Li et al. prepared the AC from sewage sludge produced from the wastewater treatment plant and functionalized it with sulfur [165]. They applied sulfonated AC for the removal of Pb2+, Cd2+, Cu2+, and Ni2+ ions from water. The adsorption capacity of metal ions were found to be 238.1 mg/g, 96.2 mg/g, 87.7 mg/g, and 52.4 mg/g for Pb2+, Cd2+, Cu2+, and Ni2+ respectively [165]. Cao et al. designed multipore activated carbon (MPAC) with a large surface area using the agricultural waste of long-root Eichhornia crassipes and applied it for removing heavy metal ions, e.g., Pb2+, Cd2+, Cu2+, Ni2+, and Zn2+. They found that at 30 °C adsorption capacity being 1.34 mmol/g, 1.07 mmol/g, 1.22 mmol/g, 0.97 mmol/g, and 0.93 mmol/g for Pb2+, Cd2+, Cu2+, and Ni2+ respectively [166]. Dong et al. investigated the application of spent activated carbon (AC) for heavy metal ion removal from water and found high adsorption capacity of 95% and 86% for Pb2+ and Cd2+ ions respectively [167]. M. Bali et al. [168] applied commercial AC for the removal of heavy metal ions and found that adsorption equilibrium of Cd2+ ion took 15 min while for Pb2+, Zn2+, and Cu2+ it took 45 min with percentage removal of 64% for all these ions and with Cd2+ being the highest [10]. Kongsuwan et al. prepared the activated carbon from the agricultural waste of eucalyptus bark. They applied it for the removal of Cu2+ and Pb2+ from water with maximum removal capacity of 0.45 and 0.53 mmol per gram of AC respectively, with adsorption being the main mechanism of ion uptake [169]. AC poultry litter has also been reported and applied for the treatment of heavy metal-contaminated water and found that for 1 kg of poultry litter AC adsorbs 404 mmol, 945 mmol, 236 mmol, and 250–300 mmol of Cu2+, Pb2+, Zn2+, and Cd2+ ions respectively [170]. This adsorption is significantly higher than the commercially available AC derived from coconut and bituminous. The AC of wood saw dust of rubber plant has also been reported for the removal of heavy metal ions of Cr+ 6 from water with adsorption capacity of 44 mg/g [171]. AC formed from Moso and Ma bamboo was found to be highly efficient in removing the heavy metal ions, i.e., Pb2+, Cu2+, Cr3+, and Cd2+ with the maximum adsorption capacity of more than 90% removal [172]. Naser et al. prepared AC from rice husk and applied them for the removal of Cu2+ from aqueous solution, and maximum capacity was found to be 33.92%. Similar results have also been reported for the removal of Cu2+ from the AC formed from Palm shell [173]. AC of love stones has been reported for the adsorption of Cd+ 2 and Ni+ 2 with adsorption capacity of 1.85 mg/g and 0.67 mg/g respectively in two different studies [174, 175]. AC prepared from olive stone using the microwave method has been applied for the removal of Fe2+, Pb2+, Cu2+, Zn2+, Ni2+, and Cd2+.from wastewater. Another study reported on the olive stone AC prepared via microwave to remove a group of metal ions from synthetic wastewater: Fe2+, Pb2+, Cu2+, Zn2+, Ni2+, and Cd2+ with removal efficiency of more than 98% [176]. Tamarind wood AC has been reported for the highest adsorption capacity of above 97% for Pb2+ from water [177]. Activated carbon has been applied as an adsorbent for the removal of Fe (II) and Mn (II) with great efficiency [178, 179]. The activated carbon is easy to synthesize, is cheaper, and is the most promising material for the adsorption of heavy metal ions and can be prepared at a large scale from a variety of carbon sources especially form agricultural waste. In addition to easier preparation, AC can easily be functionalized. Table 2 summarizes the effect of different parameters on the process of metal ion adsorption.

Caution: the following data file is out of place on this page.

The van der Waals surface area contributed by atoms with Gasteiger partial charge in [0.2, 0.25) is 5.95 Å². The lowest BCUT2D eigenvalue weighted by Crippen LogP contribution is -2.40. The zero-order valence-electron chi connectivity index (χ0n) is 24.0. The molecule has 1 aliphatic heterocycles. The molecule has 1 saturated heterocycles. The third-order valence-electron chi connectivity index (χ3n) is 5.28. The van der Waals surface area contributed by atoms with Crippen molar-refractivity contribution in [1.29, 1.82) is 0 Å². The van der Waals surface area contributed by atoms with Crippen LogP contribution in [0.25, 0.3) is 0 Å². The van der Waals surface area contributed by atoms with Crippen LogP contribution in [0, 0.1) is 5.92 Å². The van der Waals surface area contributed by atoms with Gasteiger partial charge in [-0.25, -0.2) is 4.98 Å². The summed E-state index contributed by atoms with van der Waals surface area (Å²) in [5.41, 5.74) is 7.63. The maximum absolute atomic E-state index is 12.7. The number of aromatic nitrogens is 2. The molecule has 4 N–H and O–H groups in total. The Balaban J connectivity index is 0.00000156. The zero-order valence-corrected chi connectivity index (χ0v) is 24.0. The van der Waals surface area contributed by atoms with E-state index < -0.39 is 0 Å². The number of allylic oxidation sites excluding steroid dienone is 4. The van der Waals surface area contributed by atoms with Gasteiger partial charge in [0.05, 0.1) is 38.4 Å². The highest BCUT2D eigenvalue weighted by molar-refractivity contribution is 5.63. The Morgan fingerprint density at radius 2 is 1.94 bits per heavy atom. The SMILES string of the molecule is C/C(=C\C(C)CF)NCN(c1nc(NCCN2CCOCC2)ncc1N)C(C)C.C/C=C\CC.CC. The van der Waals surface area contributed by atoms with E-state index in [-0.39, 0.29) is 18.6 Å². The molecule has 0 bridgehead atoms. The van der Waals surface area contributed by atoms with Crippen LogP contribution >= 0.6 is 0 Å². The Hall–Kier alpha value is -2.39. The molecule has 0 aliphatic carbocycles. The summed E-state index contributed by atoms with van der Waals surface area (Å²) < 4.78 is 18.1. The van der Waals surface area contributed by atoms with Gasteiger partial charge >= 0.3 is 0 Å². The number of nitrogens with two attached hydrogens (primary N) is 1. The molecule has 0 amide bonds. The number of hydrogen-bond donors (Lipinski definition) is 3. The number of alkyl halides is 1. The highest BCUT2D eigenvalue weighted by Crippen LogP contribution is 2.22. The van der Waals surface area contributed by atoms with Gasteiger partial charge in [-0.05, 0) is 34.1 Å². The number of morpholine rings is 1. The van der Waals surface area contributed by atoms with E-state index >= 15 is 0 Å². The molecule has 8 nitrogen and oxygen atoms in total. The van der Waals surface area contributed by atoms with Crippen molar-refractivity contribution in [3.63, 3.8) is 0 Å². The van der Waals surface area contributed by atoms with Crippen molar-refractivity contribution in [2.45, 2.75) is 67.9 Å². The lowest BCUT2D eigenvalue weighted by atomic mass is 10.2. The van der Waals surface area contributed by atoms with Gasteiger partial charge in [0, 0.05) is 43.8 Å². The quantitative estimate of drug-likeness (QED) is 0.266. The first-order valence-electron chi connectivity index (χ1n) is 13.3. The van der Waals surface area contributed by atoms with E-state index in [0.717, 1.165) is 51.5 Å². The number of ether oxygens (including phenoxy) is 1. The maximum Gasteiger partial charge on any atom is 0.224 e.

Table 2 Effect of different parameters on the process of metal ion adsorption

Biocompatibility of the Activated Carbon

Different studies have been conducted for the biocompatibility evaluation of the activated carbon materials prepared form different carbon sources. Activated carbon has been applied for the treatment of cystitis and was found to be effective and nontoxic compared to the antibiotics being applied [180]. Biocompatibility of activated carbon can be attributed to its inertness, and it has also been functionalized and fabricated with other materials to confer on the disinfection properties [181]. The activated carbon is also given orally to human beings as a sorbent for the removal of toxins from the human body and has also been utilized in biomedical applications [182, 183]. These studies strongly suggest the biocompatibility of the activated carbon.